I put these together since they cover the “turbo-nerd” side of biblical scholarship by examining mostly historical-critical issues in New Testament studies and related Jewish, Greco-Roman, and Patristic works. NT Pod is the podcast of Mark Goodacre and focuses mostly on critical issues in gospel studies, textual criticism, but some times veers to more wider interests as his recent interview with Arial Saber who sleuths the story of how a forgery (i.e., the Gospel of Jesus’ Wife) duped some prominent NT scholars. Goodacre has slowed down his episode release of late but he has an archive of 95+ and counting as far back as 2010 in itunes.

Ian Mills and Laura Robinson impressively began New Testament Review as doctoral students in the Graduate School of Religion at Duke University. As the name implies, theirs is a review of “best hits” (seminal articles/essays) in the history of NT scholarship, which, for better or worse, influence a generation of biblical scholars with their theories and arguments. The general listener might not be as interested in these episodes as I have been, but they are detailed, sharp, scholarly engagements with a touch of humor at times.

#5 The Disrupters (apple itune link): Hosted by Esau McCaulley and sponsored by Intervarsity Press. His podcast is two seasons in and relatively new as well. He interviews authors and Christian leaders who disrupt the status quo with a prophetic challenge concerning salient social, political and cultural issues of our day, including most recently on race and racism. McCaulley also interviews scholars as Carmen Joy Imes (Bearing God’s Name) and N.T Wright and gets them to think about the implications of their work on such issues and the life of the church.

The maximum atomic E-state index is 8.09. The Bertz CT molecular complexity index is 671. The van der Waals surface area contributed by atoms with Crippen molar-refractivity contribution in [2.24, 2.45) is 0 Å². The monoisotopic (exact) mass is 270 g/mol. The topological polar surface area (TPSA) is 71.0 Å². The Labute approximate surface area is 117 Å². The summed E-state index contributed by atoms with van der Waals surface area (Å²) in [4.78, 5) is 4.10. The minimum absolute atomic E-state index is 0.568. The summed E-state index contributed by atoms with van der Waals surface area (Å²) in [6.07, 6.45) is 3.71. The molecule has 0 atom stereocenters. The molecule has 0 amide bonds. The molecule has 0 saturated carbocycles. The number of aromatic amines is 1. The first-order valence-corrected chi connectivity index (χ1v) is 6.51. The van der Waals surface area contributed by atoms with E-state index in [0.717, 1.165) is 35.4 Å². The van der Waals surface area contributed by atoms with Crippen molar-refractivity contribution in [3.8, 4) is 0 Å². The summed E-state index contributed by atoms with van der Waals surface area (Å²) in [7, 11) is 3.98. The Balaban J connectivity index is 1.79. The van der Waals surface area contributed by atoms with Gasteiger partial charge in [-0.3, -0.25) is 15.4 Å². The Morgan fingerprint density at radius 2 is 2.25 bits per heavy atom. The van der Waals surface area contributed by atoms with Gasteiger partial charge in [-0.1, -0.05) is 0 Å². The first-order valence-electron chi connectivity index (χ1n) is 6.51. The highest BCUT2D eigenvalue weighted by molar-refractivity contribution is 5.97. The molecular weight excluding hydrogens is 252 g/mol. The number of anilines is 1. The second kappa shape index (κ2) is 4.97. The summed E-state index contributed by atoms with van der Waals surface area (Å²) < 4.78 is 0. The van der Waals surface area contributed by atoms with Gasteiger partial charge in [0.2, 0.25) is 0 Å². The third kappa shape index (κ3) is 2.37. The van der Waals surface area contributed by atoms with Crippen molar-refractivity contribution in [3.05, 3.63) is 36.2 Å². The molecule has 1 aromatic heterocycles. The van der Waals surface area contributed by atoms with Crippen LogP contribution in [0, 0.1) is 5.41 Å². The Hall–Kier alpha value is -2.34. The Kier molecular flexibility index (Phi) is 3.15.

Edit to the post 12/19: I’m giving more love to the honorable mentions, which I also enjoy. I just did not quite have enough podcasts to which I regularly listen to make a top 10.

#6 Foreword (apple itunes link): Hosted by Michelle Knight, Josh Jipp, Madison Pierce and James Arcadi and sponsored by Trinity Evangelical Divinity School. The interviews are mostly with TEDS faculty + alumni but what they share is a timely message for the whole church. The friendly banter between the hosts is the humor I need every morning. There are some amazing episodes. My fav’s are with the Rev. Dr. Charlie Dates on the Black Church’s love of God, Scripture, and one’s neighbor; and with Prof. Te-Li Lau and his new book Defending Shame on how shaming in Euro-American culture is not the same as edifying/exhortative uses of shame by Paul. Paul’s use is closer to Chinese American cultural understandings of shame for moral formation.

#7 Exegetically Speaking (apple itunes link): Hosted by David Capes of The Lanier Theological Library. It features guest episodes with the Wheaton College faculty as they give exegetical snippets of insight for various biblical texts engaging with the original Greek (NT) or Hebrew/Aramaic (OT). My fav episode has got to be on the reception history of Isaiah’s Jesus the leper with Andy Abernathy.

#8 For the Life of the World (apple itunes link). Hosted by the Yale Center for Faith and Culture. The episodes feature Miroslav Volf and occasionally invited guests to speak about theology in the public circle including hot topics as this past presidential election and the church’s ongoing engagement (or lack of) with structural racism in this country.

May be at the end of 2021, I’ll be able to do a Top 10 list. For now, enjoy these! You can’t go wrong with any of them. Cheers!